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There are several excellent MBA programs outside North America. European Business schools such as London Business School in the UK, IMD in Switzerland, INSEAD in France, ESADE in Spain, and RSM Erasmus in the Netherlands immediately come to mind as some of the top ranked MBA programs in the world. Although the US remains by far the primary center for MBA study (about 83% of all the GMAT score reports worldwide are sent to US-based business schools based on the GMAC’s 07 data), Europeans are increasingly choosing to study in Europe outside of their home country while Americans also start to take a serious look at schools across the Atlantic. This tendency, however, has been balanced by Asians who overwhelmingly choose to study in the US.

Why then are more students now choosing to pursue their management education abroad in a different country in Europe? Many factors contribute to this trend, such as an interest in working internationally, an interest in a particular country, the desire to learn another language or to experience a different academic atmosphere. We also listed out some crucial benefits below.

Yet, studying abroad does entail certain challenges, and some candidates are more prepared to succeed in a different cultural context as a result of their personality and professional or academic background.

Factors to Consider – Pros

· Shorter Program: European programs move at a faster pace. They are generally 1-year long, so you need to be prepared to jump right into academic work. IMD, generally ranked as the #1 program in Europe, is a rigorous 11-month program in which students do not have the opportunity to pursue an internship. So you need to be a bit more focused in terms of post-MBA goals and career pursuits.

· More Experienced Classmates: Another important consideration in terms of matching your background with European programs is that the average student age and years of professional experience is higher at European schools than in US schools. Older candidates tend to find this attractive, while younger ones may feel slightly out of place or experience increased difficulty gaining admission.

Posted on March 17, 2009 by Manhattan Review

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A Truly International Student Body (North Americans Included!)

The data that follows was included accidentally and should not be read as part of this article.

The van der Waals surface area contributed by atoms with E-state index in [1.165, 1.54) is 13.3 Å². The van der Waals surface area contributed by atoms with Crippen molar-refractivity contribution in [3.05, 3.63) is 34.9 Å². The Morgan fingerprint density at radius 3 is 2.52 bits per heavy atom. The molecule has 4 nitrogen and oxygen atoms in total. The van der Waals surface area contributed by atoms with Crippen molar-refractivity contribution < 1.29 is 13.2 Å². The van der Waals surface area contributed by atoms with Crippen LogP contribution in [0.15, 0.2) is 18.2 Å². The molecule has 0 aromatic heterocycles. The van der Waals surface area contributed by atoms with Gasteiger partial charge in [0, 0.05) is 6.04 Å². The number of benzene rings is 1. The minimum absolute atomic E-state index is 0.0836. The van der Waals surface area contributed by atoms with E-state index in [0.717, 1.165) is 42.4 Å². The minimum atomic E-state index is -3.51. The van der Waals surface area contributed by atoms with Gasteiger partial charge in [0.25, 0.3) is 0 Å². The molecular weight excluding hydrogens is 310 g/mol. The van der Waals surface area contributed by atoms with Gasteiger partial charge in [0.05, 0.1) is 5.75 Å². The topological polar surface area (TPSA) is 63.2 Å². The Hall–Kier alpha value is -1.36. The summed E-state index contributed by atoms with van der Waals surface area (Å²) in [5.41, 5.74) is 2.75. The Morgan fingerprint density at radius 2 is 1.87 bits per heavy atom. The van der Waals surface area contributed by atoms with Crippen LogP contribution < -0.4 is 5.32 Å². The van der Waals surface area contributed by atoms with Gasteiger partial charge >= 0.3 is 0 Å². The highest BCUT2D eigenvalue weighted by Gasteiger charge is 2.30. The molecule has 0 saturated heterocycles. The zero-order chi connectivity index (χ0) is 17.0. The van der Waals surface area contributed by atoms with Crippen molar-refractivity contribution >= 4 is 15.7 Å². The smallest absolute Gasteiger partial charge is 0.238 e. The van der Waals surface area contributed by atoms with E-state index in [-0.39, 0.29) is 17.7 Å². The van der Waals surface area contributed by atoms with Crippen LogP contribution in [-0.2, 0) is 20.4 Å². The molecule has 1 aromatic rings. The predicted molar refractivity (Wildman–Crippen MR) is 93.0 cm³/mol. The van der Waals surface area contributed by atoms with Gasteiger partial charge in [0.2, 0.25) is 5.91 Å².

The more liberal approach that European business schools are taking with their curricula is not going unnoticed by the global applicant pool of aspiring managers and entrepreneurs. Many top-ranked European MBA programs have student bodies in which the nation hosting the institution contributes only a small minority of the student population.

For example, HEC in Paris is 82% international, with only 30% originating from all of Western Europe. David Bach, dean of the MBA program at IE reports that the profile of the MBA class matriculating in 2008 was 90% international. Significantly, IE, along with HEC, RSM at Erasmus University, and others are also seeing an increase in the number of North American applicants. This fact is significant since North America is home to some of the world’s most elite and prestigious business schools, which tend to give preference to qualified domestic applicants.

Of course, some level of diversity can be found in most competitive MBA programs, in North America and elsewhere; the difference is more philosophical in nature. For example, at HEC an American MBA candidate may find himself instructed to work in a team with citizens from China, Germany and Saudi Arabia to develop his abilities to work practically with a variety of peoples. As Valerie Gauthier, Associate Dean of HEC, said in an interview in earlier 2008, “The emphasis is not only on the leadership program, but human development.”

Global Collaboration Initiative

European business schools continue to diversify not only in terms of those they attract to their campuses, or the substantial and growing number of students who take part in exchange programs, but also in the ways they integrate with other educational concerns globally.

For instance, in a conference bringing the deans of 11 top business schools in London in July 2007, educational leaders discussed points of common interest, including joint loans and scholarships for students. They also discussed the merits and organization of their respective exchange programs.

The collaborative emphasis also exists between successful European schools and the developing world. IESE in Barcelona, which recently opened up a new office in New York City, has also opened three schools in Africa in Egypt, Nigeria, and Kenya with the hope of bringing about the same sort of transformational change to countries in Africa that it helped entrepreneurs bring to Mexico, Brazil and China 20 years ago. Jordi Canals, dean of the program, has said that he wants the school to use its resources to work within the regional educational systems in Africa to train faculty and administration to become self-sufficient and take a commanding role in their own business education.